Up late Tuesday morning, we (I) set up camp and squared away our gear. From there, out and about. It was great seeing the city in the early stages of development and while all the ‘die-hards’ were there. There’s a definite difference in the feel of the place when the people who come just to party show up vs the ‘die-hards’ who show up at the earliest opportunity. These are the cool folks. The folks who really believe in the concepts behind Burning Man. Anyway, Erika and I set about to check everything out and see what was what. The Man looked about the same as last year, though he was mounted on a much higher platform which had the look of a lighthouse. The Temple of Joy (as opposed to last year’s Temple of Tears) was mostly done and quite striking. The artist who creates these temples, David Best, has true vision and appreciation of the finer art of architecture. More on this later. So, we rolled up and down the streets for a while seeing the camps, the peoples, and what not. I cooked us up a reasonably excellent meal, camp-ready Red Beans and Rice with real chicken strips added. It turned out YUMMY!!! A short nap on a full stomach and it was time to dance, dance, dance!!! I think we boogied until about 4am or so. It was awesome! Just rode the Esplanade (inner-most ring of camps) looking for the cool dance places and stopped to dance whenever we found one. Lost Erika somewhere along the way, but kept on dancing. There was this old Mercedes military truck someone had converted into a mobile DJ booth complete with huge amps and fractal projections. On the front it read, “Space Cowboys”. This group was kicking the best heats I had heard on the playa! I danced by it on the Esplanade for about an hour when it just up and started rolling. I followed it on my bike, hopping off when it stopped, and riding circles around it when it rolled until it ended up at the ‘Space Lounge’ where I stayed for another couple of hours. Made my way, slowly, back to the van and slept hard that night (morning), drums and all!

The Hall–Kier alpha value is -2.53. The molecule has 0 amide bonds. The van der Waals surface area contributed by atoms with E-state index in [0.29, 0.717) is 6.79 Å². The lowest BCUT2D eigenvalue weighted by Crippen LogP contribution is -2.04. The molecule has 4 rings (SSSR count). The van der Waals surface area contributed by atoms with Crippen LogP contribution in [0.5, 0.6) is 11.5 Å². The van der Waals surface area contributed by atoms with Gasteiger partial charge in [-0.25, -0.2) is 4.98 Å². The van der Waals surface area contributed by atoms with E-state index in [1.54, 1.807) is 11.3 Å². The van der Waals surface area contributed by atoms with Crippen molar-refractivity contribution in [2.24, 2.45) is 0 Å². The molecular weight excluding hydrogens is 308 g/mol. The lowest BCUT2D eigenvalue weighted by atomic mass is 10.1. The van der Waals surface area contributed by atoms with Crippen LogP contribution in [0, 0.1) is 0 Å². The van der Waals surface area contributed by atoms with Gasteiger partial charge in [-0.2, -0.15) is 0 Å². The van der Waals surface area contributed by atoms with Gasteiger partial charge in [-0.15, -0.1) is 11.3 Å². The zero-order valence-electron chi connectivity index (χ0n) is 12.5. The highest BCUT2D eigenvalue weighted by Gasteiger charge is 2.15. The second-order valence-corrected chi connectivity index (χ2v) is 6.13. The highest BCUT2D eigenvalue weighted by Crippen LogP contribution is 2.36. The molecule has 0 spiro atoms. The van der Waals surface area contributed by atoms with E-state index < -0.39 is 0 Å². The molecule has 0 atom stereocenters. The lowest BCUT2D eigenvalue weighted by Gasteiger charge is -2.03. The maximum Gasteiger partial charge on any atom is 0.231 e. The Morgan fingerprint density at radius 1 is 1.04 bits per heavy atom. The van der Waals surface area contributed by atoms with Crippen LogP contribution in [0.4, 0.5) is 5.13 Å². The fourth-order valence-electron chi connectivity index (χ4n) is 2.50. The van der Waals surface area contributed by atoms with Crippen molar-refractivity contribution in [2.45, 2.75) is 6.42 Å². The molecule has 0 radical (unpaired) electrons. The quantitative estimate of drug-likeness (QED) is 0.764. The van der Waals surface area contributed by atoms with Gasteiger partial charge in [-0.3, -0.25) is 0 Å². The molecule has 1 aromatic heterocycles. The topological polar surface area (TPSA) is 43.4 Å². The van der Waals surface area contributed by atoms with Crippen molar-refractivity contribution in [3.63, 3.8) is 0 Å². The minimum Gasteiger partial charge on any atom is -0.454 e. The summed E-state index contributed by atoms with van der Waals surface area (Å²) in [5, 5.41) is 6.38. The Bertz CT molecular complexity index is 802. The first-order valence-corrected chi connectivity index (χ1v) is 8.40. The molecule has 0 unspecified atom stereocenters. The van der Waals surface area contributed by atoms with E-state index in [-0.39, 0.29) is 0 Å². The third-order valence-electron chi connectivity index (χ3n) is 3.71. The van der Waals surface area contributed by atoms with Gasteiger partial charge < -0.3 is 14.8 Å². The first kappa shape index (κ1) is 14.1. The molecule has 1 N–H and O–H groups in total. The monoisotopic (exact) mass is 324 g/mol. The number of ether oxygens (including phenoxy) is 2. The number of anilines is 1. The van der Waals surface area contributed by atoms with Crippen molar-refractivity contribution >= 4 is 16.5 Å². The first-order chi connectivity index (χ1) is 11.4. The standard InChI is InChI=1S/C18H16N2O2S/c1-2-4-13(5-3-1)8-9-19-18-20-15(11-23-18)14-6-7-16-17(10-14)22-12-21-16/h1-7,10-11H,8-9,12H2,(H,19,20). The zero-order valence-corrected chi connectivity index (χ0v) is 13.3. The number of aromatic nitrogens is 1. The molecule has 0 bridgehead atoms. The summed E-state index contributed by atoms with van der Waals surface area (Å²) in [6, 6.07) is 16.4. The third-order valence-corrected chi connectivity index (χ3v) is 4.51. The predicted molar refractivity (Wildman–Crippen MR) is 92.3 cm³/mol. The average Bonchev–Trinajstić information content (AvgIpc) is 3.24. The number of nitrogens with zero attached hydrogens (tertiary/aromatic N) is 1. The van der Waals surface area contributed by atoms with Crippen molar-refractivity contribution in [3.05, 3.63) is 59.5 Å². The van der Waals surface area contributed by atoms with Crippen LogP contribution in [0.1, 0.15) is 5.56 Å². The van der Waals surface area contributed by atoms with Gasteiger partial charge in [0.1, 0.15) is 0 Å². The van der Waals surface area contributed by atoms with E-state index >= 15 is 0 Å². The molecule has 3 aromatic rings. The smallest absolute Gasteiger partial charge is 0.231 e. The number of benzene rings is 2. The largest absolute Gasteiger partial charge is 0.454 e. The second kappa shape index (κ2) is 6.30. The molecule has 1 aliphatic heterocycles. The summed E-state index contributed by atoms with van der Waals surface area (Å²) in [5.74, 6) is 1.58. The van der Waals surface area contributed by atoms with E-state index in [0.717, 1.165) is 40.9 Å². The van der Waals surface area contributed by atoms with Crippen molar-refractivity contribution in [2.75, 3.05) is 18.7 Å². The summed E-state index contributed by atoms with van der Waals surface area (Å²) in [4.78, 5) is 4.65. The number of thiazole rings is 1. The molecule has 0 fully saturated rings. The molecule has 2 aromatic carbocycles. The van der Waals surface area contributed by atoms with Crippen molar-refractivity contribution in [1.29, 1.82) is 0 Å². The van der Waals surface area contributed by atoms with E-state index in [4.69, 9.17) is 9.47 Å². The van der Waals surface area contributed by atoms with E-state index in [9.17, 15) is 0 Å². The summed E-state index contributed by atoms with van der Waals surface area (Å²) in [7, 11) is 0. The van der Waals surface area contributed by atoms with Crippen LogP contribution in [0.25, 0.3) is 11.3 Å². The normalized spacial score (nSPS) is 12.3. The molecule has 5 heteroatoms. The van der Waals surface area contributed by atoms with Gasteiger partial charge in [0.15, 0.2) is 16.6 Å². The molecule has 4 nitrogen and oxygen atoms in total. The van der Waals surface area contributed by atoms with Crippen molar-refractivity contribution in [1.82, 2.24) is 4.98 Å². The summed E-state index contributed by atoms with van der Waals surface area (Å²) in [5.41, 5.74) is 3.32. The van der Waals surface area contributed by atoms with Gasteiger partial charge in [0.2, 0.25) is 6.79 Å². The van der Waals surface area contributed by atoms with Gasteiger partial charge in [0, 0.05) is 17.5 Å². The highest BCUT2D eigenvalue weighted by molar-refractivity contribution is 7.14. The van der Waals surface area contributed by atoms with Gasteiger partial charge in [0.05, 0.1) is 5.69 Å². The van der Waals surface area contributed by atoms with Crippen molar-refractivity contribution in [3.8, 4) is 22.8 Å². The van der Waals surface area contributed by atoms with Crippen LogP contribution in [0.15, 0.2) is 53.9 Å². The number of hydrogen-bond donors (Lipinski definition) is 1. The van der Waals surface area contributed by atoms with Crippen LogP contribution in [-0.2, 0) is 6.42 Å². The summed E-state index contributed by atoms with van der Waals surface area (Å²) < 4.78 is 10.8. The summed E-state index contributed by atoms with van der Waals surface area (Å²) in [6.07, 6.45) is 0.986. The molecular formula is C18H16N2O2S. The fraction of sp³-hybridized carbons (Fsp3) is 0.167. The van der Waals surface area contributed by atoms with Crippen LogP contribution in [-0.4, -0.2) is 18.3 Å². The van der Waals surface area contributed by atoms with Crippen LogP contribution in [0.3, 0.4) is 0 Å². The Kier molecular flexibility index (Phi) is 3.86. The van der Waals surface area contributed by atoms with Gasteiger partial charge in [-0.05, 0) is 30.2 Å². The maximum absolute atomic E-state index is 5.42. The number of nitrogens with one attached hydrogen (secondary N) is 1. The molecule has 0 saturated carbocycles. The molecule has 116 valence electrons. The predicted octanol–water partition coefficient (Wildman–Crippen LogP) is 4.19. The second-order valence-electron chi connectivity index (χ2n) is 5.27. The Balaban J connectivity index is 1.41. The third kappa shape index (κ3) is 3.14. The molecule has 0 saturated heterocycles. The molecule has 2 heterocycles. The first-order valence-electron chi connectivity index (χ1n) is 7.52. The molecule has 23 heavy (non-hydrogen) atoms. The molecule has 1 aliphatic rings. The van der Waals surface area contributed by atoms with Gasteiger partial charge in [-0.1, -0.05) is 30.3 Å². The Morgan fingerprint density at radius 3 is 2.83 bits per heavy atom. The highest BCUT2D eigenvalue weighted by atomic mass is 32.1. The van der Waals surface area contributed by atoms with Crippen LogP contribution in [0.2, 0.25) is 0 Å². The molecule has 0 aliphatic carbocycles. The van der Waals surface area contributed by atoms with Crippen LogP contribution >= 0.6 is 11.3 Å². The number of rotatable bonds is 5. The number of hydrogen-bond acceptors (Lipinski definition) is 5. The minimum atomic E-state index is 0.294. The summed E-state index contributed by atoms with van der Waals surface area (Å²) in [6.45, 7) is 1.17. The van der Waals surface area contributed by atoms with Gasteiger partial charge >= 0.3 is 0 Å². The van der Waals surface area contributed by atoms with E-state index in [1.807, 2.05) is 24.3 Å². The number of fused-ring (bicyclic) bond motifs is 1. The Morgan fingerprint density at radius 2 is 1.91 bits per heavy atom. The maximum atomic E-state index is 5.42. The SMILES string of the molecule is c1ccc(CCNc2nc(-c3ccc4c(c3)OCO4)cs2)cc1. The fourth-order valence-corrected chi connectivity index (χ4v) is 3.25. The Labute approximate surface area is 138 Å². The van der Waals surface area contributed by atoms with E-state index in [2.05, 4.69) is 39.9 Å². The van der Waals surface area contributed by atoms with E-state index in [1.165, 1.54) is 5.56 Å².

Wednesday late-morning was my first bit of volunteer commitment: a Nevada State Highway Flagger certification course. I spent all afternoon in a nice air-conditioned room learning how to stop traffic, slow traffic, and allow traffic to proceed. I can now go out and make $22/hr freelance at this, should I so desire. Can’t beat that! I took this course at the behest of the ‘Exodus’ crew – those magical people who manage to clean 30,000 participants out of Burning Man in two short days on a one lane road with each vehicle taking roughly 1 – 2 hours. Not bad at all when you think about it. Anyway, the course was cake, I passed the test, I went home. Grabbed a snack back at the van and stopped by the Black Rock Rangers HQ. These are the in-house, volunteer keepers-of-the-peace at Black Rock City. They try to handle everything before calling on the few law enforcement officers who work the City. I read about them on the volunteer website and thought being a Ranger was right up my alley – I have some skills to offer, the job sounds like something I’d like. Well, I missed all the training so there was no way for me to get into it this time, but I went ahead and stopped in to see what I could do now that I was there. I talked with one of the honchos, Bob, who said he couldn’t think of much but that I should come out on Friday and he’d see what he could hook me up with. I said I would and rode out to the Temple of Joy to help, and help I did. I did some menial pick this up, move this, take this from here to there stuff. But, I also did some creative expressive make-these-curved-pieces-of-wood-look-like-a-plant-&-think-voluptuous stuff. Very enriching! It felt awesome to contribute some of my self, my own vision, to this amazing work of beauty! The first really rewarding bit of service I had done. Well, in addition I worked with a few cool folks including a sculptor from San Jose named Barbara whom I agreed to meet later for dancing (and that’s all). Anyway, before departing for dinner and dancing, David Best called his creation complete and explained the origins of this pinnacle on the playa. Seems 4 years ago, a dear friend of his died in a motorcycle accident. The next year, at BM, David built the Temple of Sorrow in his honor as a means of grieving and for others to grieve over loved ones lost. Inside each temple are altars upon which folks can pen their tributes, memorials, whatever. When the altars fill up, there are wooden blocks for people to do the same and these blocks will be thrown into the structure and burned en masse the day after the Man burns. So, began the tradition. Last year the tradition continued with the Temple of Tears; this year, the Temple of Joy. It seems David is tired of being unhappy. Anyway, after the speech, some speculation, and a brief note to Opa scrawled on one of the altars, I hit camp, ate, slept, and ventured out looking for my dancing partner for the evening. I ran into a guy I met last year on the way, as well as several new and interesting people, and finally found Barb. We danced and chilled out for five hours or so. It was good hanging out with her and I definitely got the vibe of ‘do more’ from her, but I didn’t. The best part is, at the end of the night, I just went my separate way and wished her a happy burn. In the past, the time and intimacy (of conversation) we shared would have prompted me to exchange contact info with her and start correspondence, but I have a hard enough time keeping up my correspondence – as you well know – so I felt no need to add another person to that neglected list. How free-ing to meet someone, enjoy their time, conversation, and personality and let it go at the end of the night. Just another way I’m turning into a more callous bastard, maybe, but very healthy for ME, I think. We’ll see. I slept alright that night…lots of thoughts buzzing.